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Generative Deep Learning Book - Preface

Generative Deep Learning Book - Preface

Join the Oxen.ai "Nerd Herd"

Every Friday at Oxen.ai we host a public paper club called "Arxiv Dives" to make us smarter Oxen 🐂 🧠. These are the notes from the group session for reference. If you would like to join us live, sign up here.

The first book we are going through is Generative Deep Learning: Teaching Machines To Paint, Write, Compose, and Play.

If some of the sentences or thoughts below feel incomplete, that is because they were covered in more depth in a live walk through, and this is meant to be more of a reference for later. Please purchase the full book, or join live to get the full details.

What is Generative Modeling?

Generative modeling is a branch of machine learning that involves training a model to produce new data that is similar to a given dataset.

Generative modeling is great for capturing the nuances of real life, if you can generate it in all it’s forms, you understand some basic fundamental properties about it, that can generalize to other situations.

Analogies To The Brain / Human Understanding

Think about how we navigate the world, we as humans can generate different scenarios in our head, and act them out without actually doing them. This is super useful in robotics, and other AI that have to act in the real world.

Current neuroscientific theory suggests that our perception of reality is not a highly complex discriminative model operating on our sensory input to produce predictions of what we are experiencing, but is instead a generative model that is trained from birth to produce simulations of our surroundings that accurately match the future.

Think about our brains…they are locked in this black box called our skull. They actually to not have any access to the physical world. All they have is electrical and chemical signals that get fed into them and they have to encode. Whether it is photons turned into electrical signals from your eyes, or your hands on the keyboard making contact with your skin, your brain never actually sees or touches these things.

What it does to is take all of these electrical signals, and it can synthesize them, abstract them, store them away, and recognize patterns in them. There are many studies in which someone loses one sense, and the brain learn to use the capacity for that sense to be replaced with another. Blind people with sensors on their tongues, or vibrations on their skin from input patterns can learn to see again. Same with deaf people, etc. The brain is just a chemical, electrical signal processor, sitting in the dark black box. It doesn’t care how it gets its inputs, it can learn patterns and associations to figure out what is going on outside the black box.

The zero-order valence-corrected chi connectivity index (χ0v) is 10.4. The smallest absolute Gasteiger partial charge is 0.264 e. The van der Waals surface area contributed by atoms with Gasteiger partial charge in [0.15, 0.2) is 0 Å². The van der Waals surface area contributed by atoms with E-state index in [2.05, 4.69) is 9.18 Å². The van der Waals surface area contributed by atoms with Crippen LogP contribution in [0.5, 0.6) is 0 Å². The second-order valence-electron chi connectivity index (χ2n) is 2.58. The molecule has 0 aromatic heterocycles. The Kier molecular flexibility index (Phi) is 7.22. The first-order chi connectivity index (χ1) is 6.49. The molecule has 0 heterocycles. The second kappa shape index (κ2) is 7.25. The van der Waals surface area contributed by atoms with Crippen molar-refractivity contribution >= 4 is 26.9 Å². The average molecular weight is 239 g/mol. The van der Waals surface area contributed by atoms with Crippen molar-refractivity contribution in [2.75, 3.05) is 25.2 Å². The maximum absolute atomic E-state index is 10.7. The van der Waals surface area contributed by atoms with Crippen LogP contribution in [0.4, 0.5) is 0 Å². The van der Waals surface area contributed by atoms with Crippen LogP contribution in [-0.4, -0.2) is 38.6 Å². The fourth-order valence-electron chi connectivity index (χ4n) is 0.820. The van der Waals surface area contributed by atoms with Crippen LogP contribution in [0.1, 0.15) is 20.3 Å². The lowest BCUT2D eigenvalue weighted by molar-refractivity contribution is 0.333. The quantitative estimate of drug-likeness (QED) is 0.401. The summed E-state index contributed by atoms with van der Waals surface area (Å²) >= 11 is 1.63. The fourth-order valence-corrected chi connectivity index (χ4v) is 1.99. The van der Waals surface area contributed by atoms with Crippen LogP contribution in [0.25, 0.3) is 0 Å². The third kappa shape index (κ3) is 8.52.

Some theories even suggest that the output from this generative model is what we directly perceive as reality.

Discriminative vs Generative Modeling

Discriminative Modeling p(y|x) what is the probability of a class given a data point? For example: is the painting a Van Gogh?

Generative Modeling p(x) what is the probability that this is a valid data point? Doesn’t necessarily require labels, which is one reason it is so powerful.

Conditional Generative Modeling p(x|y), generate X given some label or labels. For example: y could be a feature “has mustache” and X could be a photo of a man with a mustache. Below are examples from the CelebA Dataset that could be used to conditionally generate human faces.

A generative model must also be probabilistic rather than deterministic, because we want to be able to sample many different variations of the output, rather than get the same output every time. If our model is merely a fixed calculation, such as taking the average value of each pixel in the training dataset, it is not generative. A generative model must include a random component that influences the individual samples generated by the model.

“An important point to note is that even if we were able to build a perfect discriminative model to identify Van Gogh paintings, it would still have no idea how to create a painting that looks like a Van Gogh. It can only output probabilities against existing images, as this is what it has been trained to do. We would instead need to train a generative model and sample from this model to generate images that have a high chance of belonging to the original training dataset.”

Generative modeling of images has been getting better and better year over year. I think videos are next, videos have an interesting property of having to predict the future from the present, and probably need a decent amount of guidance or might go off the rails imo. If you are holding a pen straight up and down, and let go of it, there is a possibility that it goes in many different directions, which direction is correct?

Generative models have been progressively been getting more impressive year by year.

Use cases for generative imagery

  • Game industry assets
  • Cinematography
  • Iconography
  • Lottie animations
  • Web graphics
  • Logos
  • Generative web site

Use cases for generative text

  • Copy writing
  • Brain storming
  • Encoding Natural language inputs into other generative systems